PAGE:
Because many medications for HIV and for the prevention of opportunistic infections are broken down by the same liver enzymes that metabolize (break down) methadone, these drugs may cause changes in the way you respond to your methadone dose.
Some drugs increase the effects of methadone; others decrease it. Methadone can have an effect on the strength of some anti-HIV drugs too. The effects that can happen when methadone and these other drugs mix together in your body are called "drug interactions."
It's important to tell both the physician who provides your HIV care and the doctor at your methadone clinic about all the medications you're taking so that your methadone dose can be adjusted to deal with these effects and make you as comfortable as possible. The PWA Health Group has a handout available, complete with references, for you to give to your physician(s) if he/she is interested in more information on these interactions. Call us at (212) 255-0520, or drop by.
The average dose of methadone at most American clinics is 50 milligrams or less -- but research shows that optimal doses for most people are 60-120 mg. If your dose is not comfortable for you, it is not "addictive behavior" to want one that is. Doses of up to 1,000mg have been used successfully.
People considering detoxing from methadone should be aware that this is probably not a good idea for most people with HIV. Methadone-maintained addicts have slower progression to AIDS than those who are not on methadone, and street drugs can increase progression if you relapse after detox. Also, withdrawal itself is stressful to the body, and this can increase HIV replication and disease progression.
The following are some of the known drug interactions with methadone. There may be others -- this area, like most involving drug users, hasn't been well-studied yet. If you add a new medication and find that your methadone dose is not "holding" you or that it makes you drowsy or over-medicated, tell the counselor at your clinic. If they refuse to adjust your medication to meet your needs, ask your HIV care physician to discuss it with them. You shouldn't have to suffer because of ignorance about drug interactions from some clinic staff.
Currently, Dr. Ron D'Amico is studying interactions between protease inhibitors and methadone at Beth Israel Medical Center for AIDS Clinical Trials Group (ACTG) study number 401. He is offering participants $575 and HIV medications. You must already be on methadone. For further information, call (212) 844-1970.
Drugs that may make methadone more potent (stronger)
Fluconazole (Diflucan, a drug used to treat fungal infections) can raise methadone levels by 30%. In one study of this effect, no overdoses were reported. Ketaconazole (Nizoral) can have a similar effect.
The antidepressants amitriptyline (Elavil) and fluvoxamine (Luvox) can have a similar effect too, as can the anti-anxiety medication diazepam (Valium) and similar drugs like Xanax or Halcion.
Cimetidine (Tagamet), which is used in the treatment of ulcers and acid reflux heartburn), can also increase methadone levels as can urinary alkalinizers (Bicitra, Polycitra) used to treat gout and kidney stones.
Drugs with mixed/contradictory effects
Norvir (Ritonavir, a protease inhibitor) increases the potency of methadone when studied in the test tube-but in real life, it seems to have the opposite effect. If you're taking Norvir and your methadone isn't holding you, report it and ask for a raise in your methadone dose.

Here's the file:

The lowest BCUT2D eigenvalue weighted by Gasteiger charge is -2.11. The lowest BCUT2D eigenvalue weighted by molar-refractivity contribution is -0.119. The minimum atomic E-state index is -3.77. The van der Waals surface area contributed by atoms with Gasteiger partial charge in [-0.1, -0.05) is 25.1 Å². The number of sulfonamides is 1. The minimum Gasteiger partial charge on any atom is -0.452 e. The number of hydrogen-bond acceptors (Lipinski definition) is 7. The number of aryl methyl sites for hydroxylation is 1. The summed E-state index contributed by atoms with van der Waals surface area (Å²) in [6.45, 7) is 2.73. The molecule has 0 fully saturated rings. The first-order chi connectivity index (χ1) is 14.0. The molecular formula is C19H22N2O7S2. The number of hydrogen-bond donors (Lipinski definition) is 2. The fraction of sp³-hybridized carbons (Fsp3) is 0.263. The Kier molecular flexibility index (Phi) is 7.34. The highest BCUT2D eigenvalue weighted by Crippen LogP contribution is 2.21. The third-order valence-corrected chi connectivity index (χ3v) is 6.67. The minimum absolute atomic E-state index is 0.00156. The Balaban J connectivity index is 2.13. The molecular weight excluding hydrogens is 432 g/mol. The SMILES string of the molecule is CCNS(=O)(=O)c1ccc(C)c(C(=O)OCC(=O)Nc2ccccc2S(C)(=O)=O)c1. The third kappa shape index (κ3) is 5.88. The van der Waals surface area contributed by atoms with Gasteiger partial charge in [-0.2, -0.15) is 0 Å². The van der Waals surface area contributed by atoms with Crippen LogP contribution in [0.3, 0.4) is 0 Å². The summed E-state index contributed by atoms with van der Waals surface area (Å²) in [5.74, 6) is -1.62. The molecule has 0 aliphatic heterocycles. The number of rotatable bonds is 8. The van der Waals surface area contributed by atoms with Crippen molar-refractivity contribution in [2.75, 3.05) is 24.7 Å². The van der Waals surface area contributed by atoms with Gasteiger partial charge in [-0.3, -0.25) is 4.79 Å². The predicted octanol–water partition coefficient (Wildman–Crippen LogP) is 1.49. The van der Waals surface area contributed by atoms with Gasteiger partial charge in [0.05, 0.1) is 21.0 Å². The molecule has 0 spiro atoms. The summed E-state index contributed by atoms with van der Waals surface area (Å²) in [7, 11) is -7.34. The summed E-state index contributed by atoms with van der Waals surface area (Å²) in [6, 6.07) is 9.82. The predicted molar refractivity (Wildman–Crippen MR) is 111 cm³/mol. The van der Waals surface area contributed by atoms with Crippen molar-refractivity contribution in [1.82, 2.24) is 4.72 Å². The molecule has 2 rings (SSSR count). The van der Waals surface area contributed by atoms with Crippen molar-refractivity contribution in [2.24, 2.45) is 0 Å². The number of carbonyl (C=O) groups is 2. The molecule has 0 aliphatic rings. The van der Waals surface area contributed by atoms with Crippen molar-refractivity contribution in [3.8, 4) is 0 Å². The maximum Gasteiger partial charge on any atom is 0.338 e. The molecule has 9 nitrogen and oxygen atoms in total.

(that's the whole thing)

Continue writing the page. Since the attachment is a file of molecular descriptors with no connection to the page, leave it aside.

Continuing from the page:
Crixivan (Indinavir, another protease inhibitor) seems to have a similar effect to Norvir -- it increases methadone in the test tube, but reduces it in the body, although the effect is not as pronounced as with Norvir.
Alcohol, when used regularly, can first increase, but later reduce the effectiveness of methadone treatment.
Drugs which make methadone less potent (weaker)
Rifampin (used to treat tuberculosis) can significantly decrease the length of time methadone stays in your system. Studies have found that methadone doses may need to be raised by 50% in order to be effective in people taking Rifampin. Be sure to report that you're taking this medication to your clinic. And if you feel like you're having withdrawal symptoms, increase your methadone dose.
Rifabutin (mycobutin, another TB drug) has effects similar to those of rifampin, but less severe. One study found that 75% of methadone patients taking Rifabutin reported mild withdrawal symptoms. Again, if these are bothering you and making you less likely to take your TB medications, have your methadone dosage increased.
Viramune (nevirapine) may require an increase in your methadone dose. There isn't much information available about this anti-HIV drug's interaction with methadone. One study showed that more than one-third of the people on Viramune required an increase in their methadone dose. If you feel like you're having withdrawal symptoms, increase your dose.
The anti-seizure medications carbamazepine (Tegretol) and phenytoin (Dilantin) (used to treat epilepsy) can also make methadone's effects less strong.
Doses of Vitamin C large enough to make the urine more acidic can also reduce methadone levels and effects. So be careful not to overdo the Vitamin C!
Drugs which methadone makes stronger
- AZT's potency has been found to be raised 50% by methadone. This means that if you take half as much AZT as someone who is not on methadone, you'll get the same HIV-fighting effect. If you're having bad side effects from AZT (Retrovir), this could be due to this interaction-you may have too much AZT in your system. Lowering your AZT dose may be in order.